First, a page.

Download our free probate checklist. Download now

What estate expenses are tax deductible?

Settling an estate can get expensive pretty quickly. Here’s what you need to know about tax-deductible estate expenses.

Estate tax deductible expenses

Settling an estate involves several fees and expenses: From probate filing fees to estate taxes, legal fees, and funeral expenses, things can quickly add up during the estate settlement process.

However, the good news for estate executors is that the majority of these expenses are paid for by the estate, and several of these expenses are even tax-deductible. However, some of these deductions are on a case-by-case basis, and if you’re facing a particularly complex estate it can be helpful to enlist the aid of an experienced partner.

There are also cases where it’s easier for an estate executor to pay certain expenses out of their pocket, and then get reimbursed by the estate later.

This is particularly relevant if there are certain debts or fees that need to be made immediately but the executor has not yet received letters of testamentary from the court.

And then there are those personal expenses that an executor may incur during the probate process. This can include money for transportation, including public transport fees, gas, and airplane tickets if the deceased lived far away from the executor or if the executor had to travel for probate purposes.

Regardless of whether expenses are paid immediately by the estate, paid upfront by the executor and reimbursed, or whether the executor incurred personal expenses, there are certain types of expenses that can usually be deducted for income tax purposes, provided that they have not already been deducted on the estate’s income tax return. As a reminder: The executor has to submit an estate income tax return if the estate generates income through assets such as investments. Still with us?

Then let’s dive in; Here are the general expenses that can be deducted:

Fees paid for estate administration purposes

Many things can fall under this category, including transportation expenses that the executor incurred during the probate process (as long as those expenses are within reason), and the commission that executors are entitled to receive, which is usually a percentage of the estate and paid out of the estate (in which case it would be listed as a deductible expense on the estate tax return).

Attorney, accountant, and return preparer fees

If an executor does choose to enlist the services of professionals such as attorneys and accountants, then these fees can be deductible expenses on the estate tax return, since these fees are usually paid for by the estate. Just keep in mind that attorney fees can add up quickly, so make sure you’re roping in an attorney only when absolutely necessary: For example, when there’s a dispute regarding the estate or if the will is very unclear.

Part of an executor’s job is to submit a final income tax return for the deceased, as well as any previous tax returns they had not submitted, as well as an estate tax return if the estate has been generating income. In some states, there’s also an estate tax for particularly large estates. If an estate’s tax situation becomes too complicated, it may be beneficial to hire an accountant.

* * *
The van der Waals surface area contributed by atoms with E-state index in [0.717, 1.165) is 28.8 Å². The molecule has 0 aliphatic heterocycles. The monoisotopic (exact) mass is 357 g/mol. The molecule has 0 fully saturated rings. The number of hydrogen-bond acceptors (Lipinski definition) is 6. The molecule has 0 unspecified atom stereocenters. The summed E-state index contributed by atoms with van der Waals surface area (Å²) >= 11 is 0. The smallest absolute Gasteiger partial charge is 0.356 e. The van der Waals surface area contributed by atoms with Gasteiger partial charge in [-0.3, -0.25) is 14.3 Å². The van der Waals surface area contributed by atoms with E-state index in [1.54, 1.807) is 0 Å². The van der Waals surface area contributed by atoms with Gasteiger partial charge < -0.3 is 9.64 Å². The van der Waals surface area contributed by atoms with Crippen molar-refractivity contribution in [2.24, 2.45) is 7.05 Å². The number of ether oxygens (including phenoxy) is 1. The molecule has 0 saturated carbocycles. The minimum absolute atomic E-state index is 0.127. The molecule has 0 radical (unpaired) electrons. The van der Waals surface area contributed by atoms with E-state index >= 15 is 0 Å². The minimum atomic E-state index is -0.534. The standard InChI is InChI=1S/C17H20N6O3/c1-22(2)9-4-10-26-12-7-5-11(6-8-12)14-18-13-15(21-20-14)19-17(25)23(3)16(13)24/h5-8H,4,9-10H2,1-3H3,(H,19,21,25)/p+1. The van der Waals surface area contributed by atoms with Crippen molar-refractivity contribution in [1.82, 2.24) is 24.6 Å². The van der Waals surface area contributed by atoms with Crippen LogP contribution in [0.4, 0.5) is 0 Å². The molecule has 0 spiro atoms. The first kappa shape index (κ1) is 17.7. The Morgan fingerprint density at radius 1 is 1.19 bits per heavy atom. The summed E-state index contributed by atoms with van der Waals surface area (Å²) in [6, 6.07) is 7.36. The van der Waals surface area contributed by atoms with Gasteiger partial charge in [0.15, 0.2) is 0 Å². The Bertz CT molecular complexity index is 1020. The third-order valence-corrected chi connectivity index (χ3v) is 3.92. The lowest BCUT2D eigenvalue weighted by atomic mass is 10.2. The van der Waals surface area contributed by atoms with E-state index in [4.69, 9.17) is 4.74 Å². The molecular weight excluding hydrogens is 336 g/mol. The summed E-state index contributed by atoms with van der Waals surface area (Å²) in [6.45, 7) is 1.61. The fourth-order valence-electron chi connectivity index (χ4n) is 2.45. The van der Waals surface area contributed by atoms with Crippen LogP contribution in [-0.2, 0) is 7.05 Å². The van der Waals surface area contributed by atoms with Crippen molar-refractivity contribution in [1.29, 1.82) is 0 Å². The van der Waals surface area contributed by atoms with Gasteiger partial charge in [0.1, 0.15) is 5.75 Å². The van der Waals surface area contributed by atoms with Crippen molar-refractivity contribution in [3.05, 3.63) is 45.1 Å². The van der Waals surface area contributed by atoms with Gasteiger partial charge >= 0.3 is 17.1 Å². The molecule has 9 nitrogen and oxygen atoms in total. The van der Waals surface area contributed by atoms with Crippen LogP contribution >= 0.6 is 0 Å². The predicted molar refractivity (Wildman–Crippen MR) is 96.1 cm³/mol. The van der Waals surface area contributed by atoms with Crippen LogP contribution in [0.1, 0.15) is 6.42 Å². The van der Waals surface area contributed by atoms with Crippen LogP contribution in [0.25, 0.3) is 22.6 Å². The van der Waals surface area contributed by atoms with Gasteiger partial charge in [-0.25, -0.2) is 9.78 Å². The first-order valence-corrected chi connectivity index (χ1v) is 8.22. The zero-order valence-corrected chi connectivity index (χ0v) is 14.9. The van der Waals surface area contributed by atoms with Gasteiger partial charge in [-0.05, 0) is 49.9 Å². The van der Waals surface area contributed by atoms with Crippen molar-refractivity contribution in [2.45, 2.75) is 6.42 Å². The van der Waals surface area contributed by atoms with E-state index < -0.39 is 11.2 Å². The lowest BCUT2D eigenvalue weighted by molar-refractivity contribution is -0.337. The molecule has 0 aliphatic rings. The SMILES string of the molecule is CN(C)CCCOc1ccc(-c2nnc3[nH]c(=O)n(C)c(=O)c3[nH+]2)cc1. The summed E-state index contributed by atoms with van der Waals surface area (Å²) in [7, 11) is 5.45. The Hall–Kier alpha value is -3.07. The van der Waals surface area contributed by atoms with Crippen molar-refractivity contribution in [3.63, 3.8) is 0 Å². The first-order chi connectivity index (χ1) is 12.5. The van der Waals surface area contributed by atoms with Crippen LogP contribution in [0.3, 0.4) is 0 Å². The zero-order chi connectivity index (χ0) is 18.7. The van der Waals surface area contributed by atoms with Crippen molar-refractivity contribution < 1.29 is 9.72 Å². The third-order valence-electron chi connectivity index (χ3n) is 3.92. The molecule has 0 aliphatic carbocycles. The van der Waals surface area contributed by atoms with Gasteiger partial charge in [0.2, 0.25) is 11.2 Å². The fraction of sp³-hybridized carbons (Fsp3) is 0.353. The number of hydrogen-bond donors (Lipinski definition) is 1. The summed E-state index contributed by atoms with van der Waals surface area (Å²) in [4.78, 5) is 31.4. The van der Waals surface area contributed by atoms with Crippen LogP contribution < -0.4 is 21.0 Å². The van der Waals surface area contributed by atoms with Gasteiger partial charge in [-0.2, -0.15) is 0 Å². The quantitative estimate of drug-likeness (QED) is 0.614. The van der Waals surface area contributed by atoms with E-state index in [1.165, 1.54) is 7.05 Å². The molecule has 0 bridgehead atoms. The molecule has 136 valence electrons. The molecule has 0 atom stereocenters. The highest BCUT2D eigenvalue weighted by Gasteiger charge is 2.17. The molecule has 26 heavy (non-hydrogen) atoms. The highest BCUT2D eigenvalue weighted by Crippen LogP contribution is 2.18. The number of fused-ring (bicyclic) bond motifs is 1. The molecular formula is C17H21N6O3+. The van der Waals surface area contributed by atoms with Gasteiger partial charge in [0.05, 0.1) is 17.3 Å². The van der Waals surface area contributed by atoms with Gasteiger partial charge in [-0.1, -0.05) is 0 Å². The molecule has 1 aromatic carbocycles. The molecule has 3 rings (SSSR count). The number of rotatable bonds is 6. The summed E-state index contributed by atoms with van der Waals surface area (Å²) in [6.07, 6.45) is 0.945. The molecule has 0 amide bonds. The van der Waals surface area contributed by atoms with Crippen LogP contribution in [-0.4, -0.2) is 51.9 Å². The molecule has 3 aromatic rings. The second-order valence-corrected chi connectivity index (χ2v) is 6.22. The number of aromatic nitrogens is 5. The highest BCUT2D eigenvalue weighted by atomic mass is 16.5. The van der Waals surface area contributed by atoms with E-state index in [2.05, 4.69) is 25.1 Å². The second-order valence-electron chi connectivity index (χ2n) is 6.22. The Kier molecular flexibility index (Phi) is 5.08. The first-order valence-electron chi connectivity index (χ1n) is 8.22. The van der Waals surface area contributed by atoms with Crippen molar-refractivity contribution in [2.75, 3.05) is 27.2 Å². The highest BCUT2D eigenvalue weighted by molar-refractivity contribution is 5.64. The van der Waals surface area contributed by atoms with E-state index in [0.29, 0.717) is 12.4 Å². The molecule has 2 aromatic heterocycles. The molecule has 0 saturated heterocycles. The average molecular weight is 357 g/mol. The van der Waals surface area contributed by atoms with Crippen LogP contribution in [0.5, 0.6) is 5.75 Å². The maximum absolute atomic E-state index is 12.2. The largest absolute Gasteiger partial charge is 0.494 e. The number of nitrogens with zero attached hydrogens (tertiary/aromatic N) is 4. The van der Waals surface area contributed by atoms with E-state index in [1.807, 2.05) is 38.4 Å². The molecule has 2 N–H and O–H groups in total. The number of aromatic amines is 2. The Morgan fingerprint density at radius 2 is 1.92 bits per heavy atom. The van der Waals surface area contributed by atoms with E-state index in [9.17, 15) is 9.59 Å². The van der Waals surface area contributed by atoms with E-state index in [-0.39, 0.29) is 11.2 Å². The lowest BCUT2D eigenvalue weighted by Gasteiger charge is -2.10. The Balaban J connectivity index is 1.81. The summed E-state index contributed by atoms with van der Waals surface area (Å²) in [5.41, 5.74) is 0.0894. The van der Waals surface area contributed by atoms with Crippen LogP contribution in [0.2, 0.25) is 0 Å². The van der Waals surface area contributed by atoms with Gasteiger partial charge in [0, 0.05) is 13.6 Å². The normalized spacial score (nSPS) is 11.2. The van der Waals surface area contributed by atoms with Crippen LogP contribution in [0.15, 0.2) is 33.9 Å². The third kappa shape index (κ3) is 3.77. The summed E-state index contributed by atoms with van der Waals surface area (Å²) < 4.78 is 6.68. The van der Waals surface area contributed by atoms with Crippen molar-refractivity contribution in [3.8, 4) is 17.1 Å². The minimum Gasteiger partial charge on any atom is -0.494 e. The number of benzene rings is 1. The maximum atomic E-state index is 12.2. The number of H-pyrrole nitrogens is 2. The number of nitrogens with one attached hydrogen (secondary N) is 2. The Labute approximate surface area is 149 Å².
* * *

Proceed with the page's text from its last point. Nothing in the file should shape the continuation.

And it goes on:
Management, conservation, and maintenance expenses

It’s an executor’s responsibility to ensure that the assets belonging to the estate are well-cared for and maintained during the probate process. This particularly applies to any real estate that the deceased may have owned. In order to maintain and manage property during probate, an executor will have to pay expenses such as property taxes, homeowners insurance, cleaning, maintenance, and repair costs.

In case the property needs to be sold, the executor must also take care of the closing costs of the sale. This also goes for vehicles that the deceased may have owned, such as cars, motorcycles, and boats.

Depending on whether the executor or the estate covered these costs, they can be deducted on the corresponding tax return.

Administration and tax expenses

This covers all those other expenses that can add up over time while settling an estate, and usually revolve around the fees associated with courts and financial institutions. These can include:

  • Appraisal fees if an executor paid for the value of certain property to be appraised.
  • Investment management fees for securities belonging to the estate that are still being managed during probate.
  • Probate/court filing fees. These are typically considered to be estate expenses.
  • Ordering documents, such as death certificates, and getting them notarized and sent via post.
  • Paying required taxes.
  • Funeral costs and memorial costs. A note about these expenses: They can only be deducted if they were paid for by the estate. If a family member or an external organization paid for the costs, they cannot be deducted.

Every estate is unique, and so is its tax situation. If you’re an estate executor and feeling uncertain about what expenses you can deduct and on which tax return you should claim it, you don’t need to do it alone.

Our experienced team of professionals can help guide you through these obstacles and give you the tools you need to navigate the estate settlement process. Reach out for a free consultation and find out how we can help.

Probate Checklist Join the 10,000+ executors who have downloaded our blueprint to probate

Use our 12-step blueprint to probate, avoid settlement delays, and settle estates sooner.

Download yours for free!